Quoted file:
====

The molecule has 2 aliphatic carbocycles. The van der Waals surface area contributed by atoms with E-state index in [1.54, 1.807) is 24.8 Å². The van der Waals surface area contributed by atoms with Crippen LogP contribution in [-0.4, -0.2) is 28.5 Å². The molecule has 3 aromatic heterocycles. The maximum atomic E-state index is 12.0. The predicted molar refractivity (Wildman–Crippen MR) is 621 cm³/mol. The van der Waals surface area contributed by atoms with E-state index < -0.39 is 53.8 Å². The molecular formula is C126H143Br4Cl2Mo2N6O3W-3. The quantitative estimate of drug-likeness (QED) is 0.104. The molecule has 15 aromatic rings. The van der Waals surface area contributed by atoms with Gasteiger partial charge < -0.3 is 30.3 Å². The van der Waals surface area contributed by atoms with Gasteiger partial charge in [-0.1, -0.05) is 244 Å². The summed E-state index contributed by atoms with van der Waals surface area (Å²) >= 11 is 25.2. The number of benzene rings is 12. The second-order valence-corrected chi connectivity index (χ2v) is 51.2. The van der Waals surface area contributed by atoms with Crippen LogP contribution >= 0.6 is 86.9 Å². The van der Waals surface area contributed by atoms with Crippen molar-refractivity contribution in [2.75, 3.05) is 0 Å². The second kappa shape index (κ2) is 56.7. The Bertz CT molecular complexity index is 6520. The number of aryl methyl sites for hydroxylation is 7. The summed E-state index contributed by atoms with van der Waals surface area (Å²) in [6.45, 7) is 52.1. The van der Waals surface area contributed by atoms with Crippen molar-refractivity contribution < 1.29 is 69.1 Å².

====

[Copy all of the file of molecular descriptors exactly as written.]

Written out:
The molecule has 2 aliphatic carbocycles. The van der Waals surface area contributed by atoms with E-state index in [1.54, 1.807) is 24.8 Å². The van der Waals surface area contributed by atoms with Crippen LogP contribution in [-0.4, -0.2) is 28.5 Å². The molecule has 3 aromatic heterocycles. The maximum atomic E-state index is 12.0. The predicted molar refractivity (Wildman–Crippen MR) is 621 cm³/mol. The van der Waals surface area contributed by atoms with E-state index < -0.39 is 53.8 Å². The molecular formula is C126H143Br4Cl2Mo2N6O3W-3. The quantitative estimate of drug-likeness (QED) is 0.104. The molecule has 15 aromatic rings. The van der Waals surface area contributed by atoms with Gasteiger partial charge < -0.3 is 30.3 Å². The van der Waals surface area contributed by atoms with Gasteiger partial charge in [-0.1, -0.05) is 244 Å². The summed E-state index contributed by atoms with van der Waals surface area (Å²) >= 11 is 25.2. The number of benzene rings is 12. The second-order valence-corrected chi connectivity index (χ2v) is 51.2. The van der Waals surface area contributed by atoms with Crippen LogP contribution >= 0.6 is 86.9 Å². The van der Waals surface area contributed by atoms with Crippen molar-refractivity contribution in [2.75, 3.05) is 0 Å². The second kappa shape index (κ2) is 56.7. The Bertz CT molecular complexity index is 6520. The number of aryl methyl sites for hydroxylation is 7. The summed E-state index contributed by atoms with van der Waals surface area (Å²) in [6.45, 7) is 52.1. The van der Waals surface area contributed by atoms with Crippen molar-refractivity contribution < 1.29 is 69.1 Å².